Former Russell County, Alabama Sheriff’s Deputy Convicted for Assaulting a Man in Custody
|U.S. Department of Justice September 02, 2011|
WASHINGTON—A federal jury in Opelika, Alabama has convicted a former deputy sheriff with the Russell County, Alabama Sheriff’s Office of a civil rights offense for his role in the assault of a handcuffed man, announced the Department of Justice. Timothy Andrew Watford, 42, of Phenix City, Alabama, was found guilty of willfully depriving Patrick Harrington of his constitutional rights while acting under color of law.
“When law enforcement officers abuse their power and violate the civil rights of those in their custody, they will be held accountable,” said Thomas E. Perez, Assistant Attorney General for the Civil Rights Division. “The Justice Department will continue to vigorously prosecute those who cross the line to engage in acts of criminal misconduct.”
“This case would not have been successful without the courage of the investigators, the witnesses, and the victim,” said George L. Beck Jr., U.S. Attorney for the Middle District of Alabama. “We are especially appreciative of Russell County Sherriff, Heath Taylor, for his prompt administrative and cooperative actions. While it is always difficult to prosecute a member of our law enforcement community, my office is dedicated to seeking justice for all.”
The guilty verdict came after three days of testimony and represented the culmination of an investigation that began in November 2010. Evidence presented at trial established that shortly before midnight on Nov. 26, 2010, Harrington was apprehended and handcuffed by bail recovery agents in Lee County, Ala. Minutes later, Watford and another Russell County officer named Kirby Dollar learned of Harrington’s apprehension and drove to his location in an unmarked police vehicle. The two men were accompanied by a Phenix City police officer named Rachel Hauser. All three officers had been off-duty attending a party at Dollar’s house.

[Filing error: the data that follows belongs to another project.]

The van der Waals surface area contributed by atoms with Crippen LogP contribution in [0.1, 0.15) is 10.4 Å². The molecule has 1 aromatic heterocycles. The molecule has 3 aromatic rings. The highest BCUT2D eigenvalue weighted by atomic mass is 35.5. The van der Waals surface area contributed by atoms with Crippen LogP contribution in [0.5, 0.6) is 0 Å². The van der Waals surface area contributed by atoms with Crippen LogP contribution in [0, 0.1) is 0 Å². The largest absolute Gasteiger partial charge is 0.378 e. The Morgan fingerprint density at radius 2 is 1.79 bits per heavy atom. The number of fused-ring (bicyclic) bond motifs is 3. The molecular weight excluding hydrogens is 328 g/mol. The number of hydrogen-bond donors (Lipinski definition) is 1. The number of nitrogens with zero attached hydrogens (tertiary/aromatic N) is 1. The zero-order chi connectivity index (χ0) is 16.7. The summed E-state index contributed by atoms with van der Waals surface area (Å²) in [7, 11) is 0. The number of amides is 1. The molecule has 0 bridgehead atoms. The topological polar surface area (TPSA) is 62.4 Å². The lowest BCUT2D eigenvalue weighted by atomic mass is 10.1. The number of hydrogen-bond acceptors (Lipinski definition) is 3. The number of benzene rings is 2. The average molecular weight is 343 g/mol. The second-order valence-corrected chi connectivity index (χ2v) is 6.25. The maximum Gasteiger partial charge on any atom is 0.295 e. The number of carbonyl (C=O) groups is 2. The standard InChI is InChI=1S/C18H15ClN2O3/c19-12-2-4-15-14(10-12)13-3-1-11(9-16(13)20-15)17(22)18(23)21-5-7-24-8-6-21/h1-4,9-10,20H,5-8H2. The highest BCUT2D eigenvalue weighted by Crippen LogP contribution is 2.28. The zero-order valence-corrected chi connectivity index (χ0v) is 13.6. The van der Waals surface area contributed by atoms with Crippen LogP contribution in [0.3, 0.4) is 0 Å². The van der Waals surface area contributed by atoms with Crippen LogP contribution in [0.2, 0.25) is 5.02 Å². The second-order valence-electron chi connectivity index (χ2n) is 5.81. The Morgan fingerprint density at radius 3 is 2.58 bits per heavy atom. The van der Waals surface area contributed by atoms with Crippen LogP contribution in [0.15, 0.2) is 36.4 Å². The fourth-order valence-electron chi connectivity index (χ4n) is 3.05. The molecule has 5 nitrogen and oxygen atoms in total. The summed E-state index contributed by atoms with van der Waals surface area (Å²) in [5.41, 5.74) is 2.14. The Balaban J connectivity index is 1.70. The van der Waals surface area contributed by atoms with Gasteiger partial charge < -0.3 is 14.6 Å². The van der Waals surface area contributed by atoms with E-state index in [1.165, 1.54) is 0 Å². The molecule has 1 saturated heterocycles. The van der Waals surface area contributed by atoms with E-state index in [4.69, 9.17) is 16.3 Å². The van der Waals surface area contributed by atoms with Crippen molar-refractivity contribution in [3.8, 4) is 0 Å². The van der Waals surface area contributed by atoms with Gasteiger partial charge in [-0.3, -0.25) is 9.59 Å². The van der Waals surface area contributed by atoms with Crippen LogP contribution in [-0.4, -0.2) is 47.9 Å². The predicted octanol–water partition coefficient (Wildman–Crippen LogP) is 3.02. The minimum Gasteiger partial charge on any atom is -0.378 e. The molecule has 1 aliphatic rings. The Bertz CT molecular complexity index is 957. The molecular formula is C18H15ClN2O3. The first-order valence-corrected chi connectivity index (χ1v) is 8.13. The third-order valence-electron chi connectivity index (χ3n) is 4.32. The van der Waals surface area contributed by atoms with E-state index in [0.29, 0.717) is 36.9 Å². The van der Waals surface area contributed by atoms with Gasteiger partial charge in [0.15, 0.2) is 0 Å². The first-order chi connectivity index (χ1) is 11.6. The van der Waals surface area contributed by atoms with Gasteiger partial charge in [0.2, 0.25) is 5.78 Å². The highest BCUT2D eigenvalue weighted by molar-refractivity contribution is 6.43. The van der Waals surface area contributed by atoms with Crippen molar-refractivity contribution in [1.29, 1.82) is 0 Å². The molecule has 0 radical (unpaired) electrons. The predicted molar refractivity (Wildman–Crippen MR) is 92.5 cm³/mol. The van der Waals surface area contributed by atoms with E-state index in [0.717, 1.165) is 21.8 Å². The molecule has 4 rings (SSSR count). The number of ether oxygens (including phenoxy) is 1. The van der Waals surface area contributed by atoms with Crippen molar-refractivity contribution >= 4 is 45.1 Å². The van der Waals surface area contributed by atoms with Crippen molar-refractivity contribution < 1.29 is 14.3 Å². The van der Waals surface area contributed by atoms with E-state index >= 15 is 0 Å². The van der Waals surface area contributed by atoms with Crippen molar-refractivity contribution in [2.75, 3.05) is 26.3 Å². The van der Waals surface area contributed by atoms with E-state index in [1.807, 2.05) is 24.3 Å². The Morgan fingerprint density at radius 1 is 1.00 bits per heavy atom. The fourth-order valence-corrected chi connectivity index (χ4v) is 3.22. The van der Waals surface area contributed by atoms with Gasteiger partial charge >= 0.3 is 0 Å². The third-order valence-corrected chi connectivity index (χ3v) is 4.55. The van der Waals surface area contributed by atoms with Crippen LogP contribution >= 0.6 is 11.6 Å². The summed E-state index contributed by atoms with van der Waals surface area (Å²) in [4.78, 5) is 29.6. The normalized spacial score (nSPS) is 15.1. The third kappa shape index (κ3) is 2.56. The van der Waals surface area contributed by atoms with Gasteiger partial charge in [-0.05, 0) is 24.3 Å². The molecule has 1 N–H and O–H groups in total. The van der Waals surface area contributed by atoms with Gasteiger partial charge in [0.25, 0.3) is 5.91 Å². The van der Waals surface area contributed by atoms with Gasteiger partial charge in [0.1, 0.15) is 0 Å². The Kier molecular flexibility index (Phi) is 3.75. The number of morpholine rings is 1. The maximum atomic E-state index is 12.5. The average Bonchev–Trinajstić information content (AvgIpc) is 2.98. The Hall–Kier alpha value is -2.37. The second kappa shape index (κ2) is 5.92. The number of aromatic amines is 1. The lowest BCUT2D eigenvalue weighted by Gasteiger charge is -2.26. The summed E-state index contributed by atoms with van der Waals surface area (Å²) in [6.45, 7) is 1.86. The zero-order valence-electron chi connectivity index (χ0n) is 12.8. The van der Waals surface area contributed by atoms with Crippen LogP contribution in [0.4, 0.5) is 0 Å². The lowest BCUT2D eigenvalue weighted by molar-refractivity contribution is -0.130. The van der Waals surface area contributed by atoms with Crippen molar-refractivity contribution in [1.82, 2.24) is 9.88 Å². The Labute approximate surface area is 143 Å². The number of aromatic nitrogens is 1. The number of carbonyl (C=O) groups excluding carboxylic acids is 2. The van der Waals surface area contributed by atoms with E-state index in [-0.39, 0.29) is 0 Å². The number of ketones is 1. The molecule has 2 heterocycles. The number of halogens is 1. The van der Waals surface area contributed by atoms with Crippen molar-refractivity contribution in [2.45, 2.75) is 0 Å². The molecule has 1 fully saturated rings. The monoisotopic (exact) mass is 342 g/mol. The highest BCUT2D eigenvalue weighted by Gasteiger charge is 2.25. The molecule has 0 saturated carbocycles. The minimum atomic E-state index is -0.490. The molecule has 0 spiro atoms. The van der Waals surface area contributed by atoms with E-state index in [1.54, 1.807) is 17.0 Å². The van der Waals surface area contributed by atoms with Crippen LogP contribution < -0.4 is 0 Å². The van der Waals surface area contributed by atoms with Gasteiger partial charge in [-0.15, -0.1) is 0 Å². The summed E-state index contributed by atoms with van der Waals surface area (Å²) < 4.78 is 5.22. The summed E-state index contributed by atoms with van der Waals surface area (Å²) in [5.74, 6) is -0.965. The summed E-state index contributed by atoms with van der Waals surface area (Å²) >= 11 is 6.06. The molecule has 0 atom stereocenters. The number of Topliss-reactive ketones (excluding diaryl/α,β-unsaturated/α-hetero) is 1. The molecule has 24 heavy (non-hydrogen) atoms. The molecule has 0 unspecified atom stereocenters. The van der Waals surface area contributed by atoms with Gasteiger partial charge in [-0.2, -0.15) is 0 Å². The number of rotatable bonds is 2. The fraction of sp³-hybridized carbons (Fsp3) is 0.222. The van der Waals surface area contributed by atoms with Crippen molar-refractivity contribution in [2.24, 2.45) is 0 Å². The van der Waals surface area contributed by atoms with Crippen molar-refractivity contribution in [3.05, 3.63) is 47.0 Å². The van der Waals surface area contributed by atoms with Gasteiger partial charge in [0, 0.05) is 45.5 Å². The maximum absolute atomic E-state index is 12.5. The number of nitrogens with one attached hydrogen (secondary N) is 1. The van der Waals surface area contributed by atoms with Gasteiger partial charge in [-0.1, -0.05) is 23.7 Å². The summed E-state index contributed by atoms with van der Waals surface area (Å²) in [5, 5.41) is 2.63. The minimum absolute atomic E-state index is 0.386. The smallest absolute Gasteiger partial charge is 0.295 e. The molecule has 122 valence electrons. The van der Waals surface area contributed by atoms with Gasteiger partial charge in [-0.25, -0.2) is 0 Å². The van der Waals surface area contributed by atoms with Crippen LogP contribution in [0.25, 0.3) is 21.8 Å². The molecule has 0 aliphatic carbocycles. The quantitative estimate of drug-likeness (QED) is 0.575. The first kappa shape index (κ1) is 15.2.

When the officers arrived, Dollar and Watford approached Harrington, who was lying handcuffed on the ground and offering no resistance. According to all eye-witnesses, Dollar and Watford then began punching, kicking, and slapping Harrington about his head and body, causing Harrington to suffer multiple lacerations, facial fractures, and a ruptured eardrum. Witnesses also confirmed that the attack was entirely unprovoked.
Dollar and Watford were both indicted by a federal grand jury in March 2011. In mid-August, Dollar pleaded guilty under an agreement that capped his sentence at 57 months. During the trial, Dollar was called as a witness by the defense and told the jury that he and Watford had committed the assault together. Watford then took the stand and admitted slapping the handcuffed man twice in the face.
Watford faces a maximum penalty of 10 years in prison and a fine of up to $250,000 on the civil rights charge. A sentencing date has not been set.
The case was investigated by the Mobile Division of the FBI - Montgomery Office and the Alabama Bureau of Investigation, with assistance from the Russell County Sheriff’s Office, the Lee County Alabama Sheriff’s Office, and the Columbus, Ga., Police Department. The case was prosecuted by Assistant U.S. Attorneys Nathan D. Stump and Jared H. Morris and Trial Attorney Benjamin J. Hawk of the Justice Department’s Civil Rights Division.